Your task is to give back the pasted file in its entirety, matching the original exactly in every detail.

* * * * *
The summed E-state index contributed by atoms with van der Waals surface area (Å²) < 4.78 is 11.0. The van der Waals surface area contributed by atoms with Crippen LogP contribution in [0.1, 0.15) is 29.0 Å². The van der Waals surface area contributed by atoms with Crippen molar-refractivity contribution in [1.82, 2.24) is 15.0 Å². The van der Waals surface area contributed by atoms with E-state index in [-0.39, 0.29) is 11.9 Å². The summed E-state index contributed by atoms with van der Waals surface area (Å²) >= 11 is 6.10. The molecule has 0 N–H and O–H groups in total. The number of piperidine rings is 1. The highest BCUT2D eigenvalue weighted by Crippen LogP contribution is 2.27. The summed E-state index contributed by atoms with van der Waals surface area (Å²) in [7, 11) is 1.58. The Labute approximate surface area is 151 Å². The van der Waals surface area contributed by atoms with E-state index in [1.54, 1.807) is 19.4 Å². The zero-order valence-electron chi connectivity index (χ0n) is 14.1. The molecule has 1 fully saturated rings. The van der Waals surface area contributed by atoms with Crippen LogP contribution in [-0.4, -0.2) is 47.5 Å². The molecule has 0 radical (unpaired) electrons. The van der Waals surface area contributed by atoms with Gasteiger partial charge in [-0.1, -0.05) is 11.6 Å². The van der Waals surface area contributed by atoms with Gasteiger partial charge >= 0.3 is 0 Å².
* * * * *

The summed E-state index contributed by atoms with van der Waals surface area (Å²) < 4.78 is 11.0. The van der Waals surface area contributed by atoms with Crippen LogP contribution in [0.1, 0.15) is 29.0 Å². The van der Waals surface area contributed by atoms with Crippen molar-refractivity contribution in [1.82, 2.24) is 15.0 Å². The van der Waals surface area contributed by atoms with E-state index in [-0.39, 0.29) is 11.9 Å². The summed E-state index contributed by atoms with van der Waals surface area (Å²) >= 11 is 6.10. The molecule has 0 N–H and O–H groups in total. The number of piperidine rings is 1. The highest BCUT2D eigenvalue weighted by Crippen LogP contribution is 2.27. The summed E-state index contributed by atoms with van der Waals surface area (Å²) in [7, 11) is 1.58. The Labute approximate surface area is 151 Å². The van der Waals surface area contributed by atoms with E-state index in [1.54, 1.807) is 19.4 Å². The zero-order valence-electron chi connectivity index (χ0n) is 14.1. The molecule has 1 fully saturated rings. The van der Waals surface area contributed by atoms with Crippen LogP contribution in [-0.4, -0.2) is 47.5 Å². The molecule has 0 radical (unpaired) electrons. The van der Waals surface area contributed by atoms with Gasteiger partial charge in [-0.1, -0.05) is 11.6 Å². The van der Waals surface area contributed by atoms with Gasteiger partial charge >= 0.3 is 0 Å².